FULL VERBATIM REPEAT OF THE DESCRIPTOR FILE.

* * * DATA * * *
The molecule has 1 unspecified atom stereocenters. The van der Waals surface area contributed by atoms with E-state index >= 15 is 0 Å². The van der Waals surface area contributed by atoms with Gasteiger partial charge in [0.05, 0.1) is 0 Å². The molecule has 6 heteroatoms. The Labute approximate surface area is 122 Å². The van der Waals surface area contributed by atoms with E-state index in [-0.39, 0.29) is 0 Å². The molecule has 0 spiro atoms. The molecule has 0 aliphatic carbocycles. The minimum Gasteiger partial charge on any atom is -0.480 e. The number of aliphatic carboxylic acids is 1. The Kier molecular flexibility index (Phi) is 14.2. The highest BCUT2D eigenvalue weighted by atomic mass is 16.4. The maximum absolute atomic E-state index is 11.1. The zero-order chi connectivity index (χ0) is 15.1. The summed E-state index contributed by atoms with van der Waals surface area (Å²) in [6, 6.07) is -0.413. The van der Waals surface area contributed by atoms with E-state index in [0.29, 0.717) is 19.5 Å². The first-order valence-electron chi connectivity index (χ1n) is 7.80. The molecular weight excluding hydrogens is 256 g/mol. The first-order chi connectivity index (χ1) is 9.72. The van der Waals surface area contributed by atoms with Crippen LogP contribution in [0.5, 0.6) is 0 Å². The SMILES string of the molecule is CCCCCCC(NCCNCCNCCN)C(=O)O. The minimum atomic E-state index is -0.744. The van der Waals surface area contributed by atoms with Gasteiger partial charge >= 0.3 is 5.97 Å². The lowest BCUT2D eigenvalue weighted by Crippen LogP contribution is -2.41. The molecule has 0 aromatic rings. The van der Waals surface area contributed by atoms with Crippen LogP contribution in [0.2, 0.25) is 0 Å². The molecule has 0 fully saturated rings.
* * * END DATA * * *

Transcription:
The molecule has 1 unspecified atom stereocenters. The van der Waals surface area contributed by atoms with E-state index >= 15 is 0 Å². The van der Waals surface area contributed by atoms with Gasteiger partial charge in [0.05, 0.1) is 0 Å². The molecule has 6 heteroatoms. The Labute approximate surface area is 122 Å². The van der Waals surface area contributed by atoms with E-state index in [-0.39, 0.29) is 0 Å². The molecule has 0 spiro atoms. The molecule has 0 aliphatic carbocycles. The minimum Gasteiger partial charge on any atom is -0.480 e. The number of aliphatic carboxylic acids is 1. The Kier molecular flexibility index (Phi) is 14.2. The highest BCUT2D eigenvalue weighted by atomic mass is 16.4. The maximum absolute atomic E-state index is 11.1. The zero-order chi connectivity index (χ0) is 15.1. The summed E-state index contributed by atoms with van der Waals surface area (Å²) in [6, 6.07) is -0.413. The van der Waals surface area contributed by atoms with E-state index in [0.29, 0.717) is 19.5 Å². The first-order valence-electron chi connectivity index (χ1n) is 7.80. The molecular weight excluding hydrogens is 256 g/mol. The first-order chi connectivity index (χ1) is 9.72. The van der Waals surface area contributed by atoms with Crippen LogP contribution in [0.5, 0.6) is 0 Å². The SMILES string of the molecule is CCCCCCC(NCCNCCNCCN)C(=O)O. The minimum atomic E-state index is -0.744. The van der Waals surface area contributed by atoms with Gasteiger partial charge >= 0.3 is 5.97 Å². The lowest BCUT2D eigenvalue weighted by Crippen LogP contribution is -2.41. The molecule has 0 aromatic rings. The van der Waals surface area contributed by atoms with Crippen LogP contribution in [0.2, 0.25) is 0 Å². The molecule has 0 fully saturated rings.